This month I appeared in Trail magazine in an article about hill walking as a life changer or following a life changing event. It was a brief snippet with one of my usual terrible summit selfies to accompany it (on the summit of Barrow, with insomnia but thankfully not hungover).

As those of you that have read some of my older posts, or the ‘about me’ page on this blog, I took up hill walking in 2008, climbing my first Munro with Stuart 4 years to the day after an operation to insert 4 titanium screws and 2 plates in my lower back to stabilise my spine following a riding accident. I was extremely lucky that things hadn’t been worse – the doctors said I had been ‘a thumbnail away from a wheelchair’. As it was I needed 3 months in a back brace, physiotherapy and 6 months off work to convalesce.

Spinal injury or not, anyone who has ever had back problems – whatever the cause – will know that bad backs are tricky things. Personally I never really know how my back is going to behave on any given day. There are days when I can go for a long hill walk with plenty of ascent and cope absolutely fine – and be up for more of the same the day after. There are days when I go for a long hill walk and know coming off the hill there is no chance of same the day after. And there are days when I struggle with the walk to the bus stop and find myself moving at the pace of an arthritic tortoise. It doesn’t – thankfully – affect my day to day life but there are days when pain killers (by which I mean Paracetamol, not Malbec!) are very much required. Continue reading

Hamlet for hill walkers: to bag or not to bag?

To paraphrase Hamlet – to bag or not to bag, that is the question…

A question that comes up from time to time on hill walking forums and related social media is the question of bagging. Specifically, whether people are or are not trying to complete a list and the rights and wrongs of whether you ‘should’ or ‘shouldn’t’ try to. It’s a question I’ve been mulling over, sparked by seeing a couple of things on social media which generated a lot of debate – and finally decided to get out of my drafts folder on a packed train back from Penrith. Continue reading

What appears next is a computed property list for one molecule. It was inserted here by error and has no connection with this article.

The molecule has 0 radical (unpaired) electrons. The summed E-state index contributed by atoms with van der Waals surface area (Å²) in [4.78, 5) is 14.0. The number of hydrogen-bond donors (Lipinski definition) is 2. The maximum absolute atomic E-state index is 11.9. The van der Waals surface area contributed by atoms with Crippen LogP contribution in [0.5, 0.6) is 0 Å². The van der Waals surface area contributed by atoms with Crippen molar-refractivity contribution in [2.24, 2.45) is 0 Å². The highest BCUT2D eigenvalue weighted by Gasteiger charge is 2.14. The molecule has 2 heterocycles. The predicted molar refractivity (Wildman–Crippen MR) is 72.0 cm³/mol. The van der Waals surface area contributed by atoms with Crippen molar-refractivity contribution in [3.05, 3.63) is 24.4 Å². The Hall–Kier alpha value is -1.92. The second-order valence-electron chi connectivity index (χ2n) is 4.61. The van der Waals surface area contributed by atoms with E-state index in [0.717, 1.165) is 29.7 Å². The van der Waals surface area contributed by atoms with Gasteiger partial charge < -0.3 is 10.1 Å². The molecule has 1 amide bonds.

Hill walking cliches – fact or fiction?

With my recent walking exploits now committed to the page and nothing else planned for a few weeks, I thought it was time for some further musings about the politics of hill walking: namely some of the hill walking/ mountaineering clichés that get trotted out from time to time. As we all know some clichés are clichés because they are true, but not all of them!

Caveat: this is my personal view, and not intended to be a criticism of anyone else’s views, whether expressed on hill walking forums, Facebook or anywhere else.

1. ’There is no such thing as bad weather, only inadequate clothing’

This one is particularly relevant after my recent soaking in the Lake District! Continue reading

Wainwright by Hunter Davies: a sort of book review

This is a bit of a different post for me. The walking – after getting off to a great start in the Lakes in January – has been on a bit of a hiatus – combo of no planned trips and a run of conferences at work. Various journeys did however allow me to catch up on my reading – specifically Hunter Davies’ biography of Wainwright. So this is – sort of – a book review.

It was rather daft I’d not read this before. I’ve read a lot of books about climbing hills or mountains but they’ve tended to be mountaineering epics where someone doesn’t come back with a full complement of digits. I have a feeling my dad suggested I read it when I first started hillwalking but for whatever reason I didn’t and when my parents had a clear out on moving from a large house into a small flat I ended up with their entire Wainwright collection (basically the pictorial stuff from the TV series) but the biography had mysteriously vanished. I finally acquired a copy at the tail end of my New Year trip to Ambleside. Continue reading